Union NABET-CWA, which walked away from talks with ABC last month calling the network's latest proposal akin to a declaration of war, has now sought authority to strike.
In this case the strike would be a work stoppage by desk assistants in New York, news writers and producers in San Francisco, and news writers in Chicago and L.A.
According to a bulletin to members, the union's network negotiating committee has voted unanimously to seek strike authorization from the rank and file. If a majority of members agree--a secret ballot is being conducted starting April 23--the committee could call a strike at any time.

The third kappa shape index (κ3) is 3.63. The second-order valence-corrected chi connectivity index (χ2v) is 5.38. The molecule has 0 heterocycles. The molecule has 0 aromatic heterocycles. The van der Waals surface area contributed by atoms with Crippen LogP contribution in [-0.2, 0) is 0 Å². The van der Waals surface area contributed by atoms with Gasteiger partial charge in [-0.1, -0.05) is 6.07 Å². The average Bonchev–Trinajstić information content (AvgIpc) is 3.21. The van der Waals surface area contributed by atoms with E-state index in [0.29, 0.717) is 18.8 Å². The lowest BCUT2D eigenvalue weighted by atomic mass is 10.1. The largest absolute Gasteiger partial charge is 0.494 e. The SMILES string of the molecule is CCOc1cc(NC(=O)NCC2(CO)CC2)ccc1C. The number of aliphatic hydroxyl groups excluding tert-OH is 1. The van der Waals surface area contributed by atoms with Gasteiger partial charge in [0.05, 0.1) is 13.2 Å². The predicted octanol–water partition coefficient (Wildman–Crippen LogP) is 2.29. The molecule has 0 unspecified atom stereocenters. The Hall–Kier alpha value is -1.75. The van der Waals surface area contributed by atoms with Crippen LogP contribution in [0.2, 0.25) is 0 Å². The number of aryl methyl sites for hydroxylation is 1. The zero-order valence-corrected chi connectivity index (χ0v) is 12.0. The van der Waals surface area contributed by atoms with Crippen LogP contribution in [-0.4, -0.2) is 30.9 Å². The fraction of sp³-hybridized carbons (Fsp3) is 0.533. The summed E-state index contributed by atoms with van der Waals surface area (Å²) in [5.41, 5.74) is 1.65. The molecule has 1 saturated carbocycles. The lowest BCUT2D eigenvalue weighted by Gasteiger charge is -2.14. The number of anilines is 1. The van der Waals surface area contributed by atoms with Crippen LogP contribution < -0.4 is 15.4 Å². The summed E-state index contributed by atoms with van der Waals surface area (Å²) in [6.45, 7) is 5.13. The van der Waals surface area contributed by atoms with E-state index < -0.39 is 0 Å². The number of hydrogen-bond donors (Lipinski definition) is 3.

New talks have been scheduled to resume May 21 in Chicago. With the ballots being counted May 14, the committee would be armed with strike authority going into those talks if the members agree.
Key to the stand-off is ABC's desire to modify the seniority system to allow it to keep less senior people with the skills it needs. That is a nonstarter for the union, but the union has also cited what it said were "attacks on the pension, attacks on jurisdiction, attacks on the paid meal period, and attacks on a multitude of other work rules and conditions."
"It doesn't matter to us one way of the other, "said ABC spokeswoman Julie Hoover of the union's calling for a strike vote.